It's possible to trade profitably on the Forex, the nearly $2 trillion worldwide currency exchange market. But the odds are against you, even more so if you don't prepare and plan your trades. According to a 2014 Bloomberg report, several analyses of retail Forex trading, including one by the National Futures Association (NFA), the industry's regulatory body, concluded that more than two out of three Forex traders lose money. This suggests that self-education and caution are recommended. Here are some approaches that may improve your odds of taking a profit. Prepare Before You Begin Trading Because the Forex market is highly leveraged -- as much as 50 to 1 -- it can have the same appeal as buying a lottery ticket: some small chance of making a killing. This, however, isn't trading; it's gambling, with the odds long against you. A better way of entering the Forex market is to carefully prepare. Beginning with a practice account is helpful and risk-free. While you're trading in your practice account, read the most frequently recommended Forex trading books, among them Currency Forecasting: A Guide to Fundamental and Technical Models of Exchange Rate Determination, by Michael R. Rosenberg is short, not too sweet and highly admired introduction to the Forex market. Forex Strategies: Best Forex Strategies for High Profits and Reduced Risk, by Matthew Maybury is an excellent introduction to Forex trading. The Little Book of Currency Trading: How to Make Big Profits in the World of Forex, by Kathy Lien is another concise introduction that has stood the test of time. All three are available on Amazon. Rosenberg's book, unfortunately, is pricey, but it's widely available in public libraries. "Trading in the Zone: Master the Market with Confidence, Discipline and a Winning Attitude," by Mark Douglas is another good book that's available on Amazon, and, again, somewhat pricey, although the Kindle edition is not. Use the information gained from your reading to plan your trades before plunging in. The more you change your plan, the more you end up in trouble and the less likely that elusive forex profit will end up in your pocket. Diversify and Limit Your Risks Two strategies that belong in every trader's arsenal are: Diversification: Traders who execute many small traders, particularly in different markets where the correlation between markets is low, have a better chance of making a profit. Putting all your money in one big trade is always a bad idea. Familiarize yourself with ways guaranteeing a profit on an already profitable order, such as a trailing stop, and of limiting losses using stop and limit orders. These strategies and more are covered in the recommended books. Novice traders often make the mistake of concentrating on how to win; it's even more important to understand how to limit your losses. Be Patient Forex traders, particularly beginners, are prone to getting nervous if a trade does not go their way immediately, or if the trade goes into a little profit they get itchy to pull the plug and walk away with a small profit that could have been a significant profit with little downside risk using appropriate risk reduction strategies. In "On Any Given Sunday," Al Pacino reminds us that "football is a game of inches." That's a winning attitude in the Forex market as well. Remember that you are going to win some trades and lose others. Take satisfaction in the accumulation of a few more wins than losses. Over time, that could make you rich!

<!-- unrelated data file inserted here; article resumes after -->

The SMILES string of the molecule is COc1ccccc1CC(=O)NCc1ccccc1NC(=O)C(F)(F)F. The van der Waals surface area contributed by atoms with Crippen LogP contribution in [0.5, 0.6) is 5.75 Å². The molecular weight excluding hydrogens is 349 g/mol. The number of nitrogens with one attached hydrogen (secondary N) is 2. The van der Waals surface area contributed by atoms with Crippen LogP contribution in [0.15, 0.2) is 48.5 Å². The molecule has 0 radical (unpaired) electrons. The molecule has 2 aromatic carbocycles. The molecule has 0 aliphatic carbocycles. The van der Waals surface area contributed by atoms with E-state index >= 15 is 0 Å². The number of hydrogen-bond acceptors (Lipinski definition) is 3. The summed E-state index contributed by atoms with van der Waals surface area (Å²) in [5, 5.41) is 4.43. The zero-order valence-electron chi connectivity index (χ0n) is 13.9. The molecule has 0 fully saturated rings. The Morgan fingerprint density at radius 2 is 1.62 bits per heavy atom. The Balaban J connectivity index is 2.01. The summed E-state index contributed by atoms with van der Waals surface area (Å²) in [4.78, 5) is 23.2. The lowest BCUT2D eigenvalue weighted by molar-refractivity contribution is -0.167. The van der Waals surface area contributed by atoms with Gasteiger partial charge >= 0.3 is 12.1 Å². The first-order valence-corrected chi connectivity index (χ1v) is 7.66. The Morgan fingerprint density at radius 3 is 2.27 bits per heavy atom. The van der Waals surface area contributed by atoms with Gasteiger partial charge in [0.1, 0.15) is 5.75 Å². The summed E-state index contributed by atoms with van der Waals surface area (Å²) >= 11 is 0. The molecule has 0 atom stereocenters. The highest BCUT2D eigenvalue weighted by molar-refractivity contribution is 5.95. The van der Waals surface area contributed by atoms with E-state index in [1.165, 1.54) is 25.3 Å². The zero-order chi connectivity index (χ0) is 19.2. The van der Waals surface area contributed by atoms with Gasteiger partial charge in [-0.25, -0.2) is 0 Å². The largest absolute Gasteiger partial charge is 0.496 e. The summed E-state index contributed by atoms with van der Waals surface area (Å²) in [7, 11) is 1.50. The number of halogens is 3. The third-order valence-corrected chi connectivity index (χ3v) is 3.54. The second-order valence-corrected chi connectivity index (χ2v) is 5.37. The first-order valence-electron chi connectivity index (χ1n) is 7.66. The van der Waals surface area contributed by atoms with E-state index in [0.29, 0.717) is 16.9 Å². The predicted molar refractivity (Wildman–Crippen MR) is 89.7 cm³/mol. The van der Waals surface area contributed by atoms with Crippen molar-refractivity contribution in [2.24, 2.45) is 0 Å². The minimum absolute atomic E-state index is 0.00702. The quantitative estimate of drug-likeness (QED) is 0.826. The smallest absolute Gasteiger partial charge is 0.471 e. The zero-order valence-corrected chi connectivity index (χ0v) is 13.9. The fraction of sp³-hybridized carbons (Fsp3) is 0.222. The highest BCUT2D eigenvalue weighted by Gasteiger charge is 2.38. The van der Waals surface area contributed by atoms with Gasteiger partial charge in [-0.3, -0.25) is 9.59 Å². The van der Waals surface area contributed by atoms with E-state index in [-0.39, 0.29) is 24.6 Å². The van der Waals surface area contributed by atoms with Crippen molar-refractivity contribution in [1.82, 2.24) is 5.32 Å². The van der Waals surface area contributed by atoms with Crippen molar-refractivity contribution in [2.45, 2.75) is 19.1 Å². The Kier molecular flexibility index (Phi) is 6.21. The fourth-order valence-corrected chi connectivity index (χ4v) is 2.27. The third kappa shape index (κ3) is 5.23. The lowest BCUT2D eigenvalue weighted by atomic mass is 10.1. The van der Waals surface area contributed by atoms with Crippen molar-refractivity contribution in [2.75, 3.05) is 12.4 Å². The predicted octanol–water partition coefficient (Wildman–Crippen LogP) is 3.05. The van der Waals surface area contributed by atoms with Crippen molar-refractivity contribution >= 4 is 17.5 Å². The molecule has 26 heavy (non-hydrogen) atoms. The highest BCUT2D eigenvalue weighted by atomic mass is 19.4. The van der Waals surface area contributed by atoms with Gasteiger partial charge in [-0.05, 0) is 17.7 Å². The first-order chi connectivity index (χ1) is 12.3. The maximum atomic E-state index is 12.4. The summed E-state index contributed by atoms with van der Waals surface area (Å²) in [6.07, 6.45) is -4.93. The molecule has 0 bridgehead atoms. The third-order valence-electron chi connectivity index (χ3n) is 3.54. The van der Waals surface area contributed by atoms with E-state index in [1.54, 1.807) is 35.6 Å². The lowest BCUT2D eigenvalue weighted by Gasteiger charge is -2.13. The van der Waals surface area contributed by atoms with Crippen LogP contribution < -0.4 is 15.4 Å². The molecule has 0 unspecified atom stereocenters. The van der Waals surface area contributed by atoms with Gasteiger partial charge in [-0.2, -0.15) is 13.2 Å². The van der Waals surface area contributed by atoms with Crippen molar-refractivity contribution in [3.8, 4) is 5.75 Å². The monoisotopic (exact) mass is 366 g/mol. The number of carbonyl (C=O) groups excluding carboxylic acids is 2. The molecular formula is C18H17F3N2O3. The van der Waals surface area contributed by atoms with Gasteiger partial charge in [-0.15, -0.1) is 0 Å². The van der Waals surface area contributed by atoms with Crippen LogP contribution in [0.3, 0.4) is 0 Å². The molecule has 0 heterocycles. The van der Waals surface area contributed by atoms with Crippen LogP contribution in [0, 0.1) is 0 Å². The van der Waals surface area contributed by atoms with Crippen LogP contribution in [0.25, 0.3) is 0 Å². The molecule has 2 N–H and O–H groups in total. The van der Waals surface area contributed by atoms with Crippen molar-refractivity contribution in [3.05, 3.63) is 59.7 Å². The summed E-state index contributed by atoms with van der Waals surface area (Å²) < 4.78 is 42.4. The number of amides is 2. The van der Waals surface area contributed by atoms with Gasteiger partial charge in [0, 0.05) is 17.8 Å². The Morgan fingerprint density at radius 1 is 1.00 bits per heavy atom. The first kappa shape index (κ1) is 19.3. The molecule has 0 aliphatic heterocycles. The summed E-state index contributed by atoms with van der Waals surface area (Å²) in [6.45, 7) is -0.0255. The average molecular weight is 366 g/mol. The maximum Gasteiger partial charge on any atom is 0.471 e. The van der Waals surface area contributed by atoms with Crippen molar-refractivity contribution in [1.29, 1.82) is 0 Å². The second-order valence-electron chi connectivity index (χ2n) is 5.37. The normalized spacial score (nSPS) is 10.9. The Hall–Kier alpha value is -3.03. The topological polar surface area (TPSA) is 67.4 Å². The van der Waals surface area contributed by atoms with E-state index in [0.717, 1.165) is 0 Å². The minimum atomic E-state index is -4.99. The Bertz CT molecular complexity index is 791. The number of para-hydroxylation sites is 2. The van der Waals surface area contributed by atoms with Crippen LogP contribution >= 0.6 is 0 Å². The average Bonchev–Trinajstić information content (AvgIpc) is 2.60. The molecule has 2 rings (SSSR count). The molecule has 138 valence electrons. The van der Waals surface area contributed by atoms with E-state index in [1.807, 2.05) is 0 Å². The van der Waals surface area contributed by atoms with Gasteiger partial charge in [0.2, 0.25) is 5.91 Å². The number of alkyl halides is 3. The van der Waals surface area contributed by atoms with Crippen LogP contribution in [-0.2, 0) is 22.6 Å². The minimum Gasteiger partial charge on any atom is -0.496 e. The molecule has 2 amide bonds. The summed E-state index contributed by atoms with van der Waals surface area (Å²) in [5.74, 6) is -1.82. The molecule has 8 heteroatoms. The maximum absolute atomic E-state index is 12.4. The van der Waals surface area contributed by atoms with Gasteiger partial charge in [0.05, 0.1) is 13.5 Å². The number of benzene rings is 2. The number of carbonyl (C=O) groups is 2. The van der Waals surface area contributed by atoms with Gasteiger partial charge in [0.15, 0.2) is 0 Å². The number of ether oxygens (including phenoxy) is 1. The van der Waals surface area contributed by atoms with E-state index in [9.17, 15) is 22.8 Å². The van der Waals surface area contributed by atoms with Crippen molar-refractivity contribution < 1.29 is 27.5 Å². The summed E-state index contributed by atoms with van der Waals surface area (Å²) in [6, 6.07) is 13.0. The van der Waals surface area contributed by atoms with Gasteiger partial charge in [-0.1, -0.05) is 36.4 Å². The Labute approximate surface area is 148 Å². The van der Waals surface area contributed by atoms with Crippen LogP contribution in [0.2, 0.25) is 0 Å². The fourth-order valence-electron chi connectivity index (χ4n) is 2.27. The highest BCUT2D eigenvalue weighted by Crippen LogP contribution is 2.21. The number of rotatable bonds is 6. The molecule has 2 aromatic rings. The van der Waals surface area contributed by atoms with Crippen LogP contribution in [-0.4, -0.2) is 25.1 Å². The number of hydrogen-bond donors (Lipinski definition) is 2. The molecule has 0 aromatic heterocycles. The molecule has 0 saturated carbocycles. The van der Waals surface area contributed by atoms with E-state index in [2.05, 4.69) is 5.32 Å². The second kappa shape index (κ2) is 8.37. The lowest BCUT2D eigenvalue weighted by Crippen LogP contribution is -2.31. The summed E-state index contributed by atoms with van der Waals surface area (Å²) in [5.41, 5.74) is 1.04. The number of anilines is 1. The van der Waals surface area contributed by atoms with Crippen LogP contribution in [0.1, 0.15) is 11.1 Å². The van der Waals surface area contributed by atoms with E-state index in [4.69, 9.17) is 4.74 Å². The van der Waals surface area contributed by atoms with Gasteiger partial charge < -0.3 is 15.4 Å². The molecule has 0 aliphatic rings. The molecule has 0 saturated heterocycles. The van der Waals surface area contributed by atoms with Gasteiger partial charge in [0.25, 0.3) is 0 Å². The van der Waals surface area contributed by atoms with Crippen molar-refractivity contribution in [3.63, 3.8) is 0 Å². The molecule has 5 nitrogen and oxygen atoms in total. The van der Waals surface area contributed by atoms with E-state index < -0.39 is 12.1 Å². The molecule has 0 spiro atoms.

Thìs One Pot Paleo Sausage and Slaw Skìllet the perfect weekend dìnner! A lìttle shortcut makes ìt super quìck and easy, plus ìt ìs paleo, whole 30, gluten free and low carb.
  • 4 Hot ìtalìan Sausage Lìnks (Uncooked, for paleo/whole30 be sure to read ìngredìents to determìne ìf they are complìant)
  • 1 Tablespoon olìve oìl (or oìl of choìce)
  • 1 large onìon, slìced
  • 1 red bell pepper, slìced
  • 1 bag of slaw wìth kale, cabbage, brussels sprouts and broccolì slaw (such as Crucìferous Crunch from Trader Joe's or Sweet Kale Salad from Costco/Kroger ) about 10 ounces or 6 cups.
  • 4 garlìc cloves, mìnced
  • ½ teaspoon paprìka
  • ½ teaspoon drìed oregano
  • ¼ teaspoon red pepper flakes (optìonal, or to taste)
  • salt to taste
  • pepper to taste

  1. ìn a hìgh sìded saute pan, add enough water to submerge the sausages. Brìng the water to a boìl and then turn off the heat. Add the sausages to the water and cover. Allow to sìt for 7 mìnutes. Draìn water and then brown sausages. You may need to add a tìny bìt of oìl to the pan ìf they are stìckìng.
  2. Once sausages are browned and reach an ìnternal temperature of 165 degrees, remove from pan. Reduce heat to medìum and add 1 tablespoon of oìl to the pan. Once hot, add the onìons and season wìth a lìttle salt. Cook for about 2 mìnutes, then add the bell pepper and cook for another two mìnutes, untìl onìon and bell pepper have softened. Add the garlìc and spìces, cook for about 30 seconds, untìl fragrant.
  3. Add the slaw to the pan. The pan wìll be very full at fìrst, carefully mìx the slaw ìn and ìt wìll start to wìlt and reduce ìn volume. Contìnue to stìr, untìl everythìng ìs combìned and slaw ìs wìlted, about 5 mìnutes. Taste and season wìth more salt and pepper ìf needed.
  4. Add the sausages back to the pan, stìrrìng slaw as needed, untìl sausages are warmed. Serve rìght away.
Recipe Adapted From


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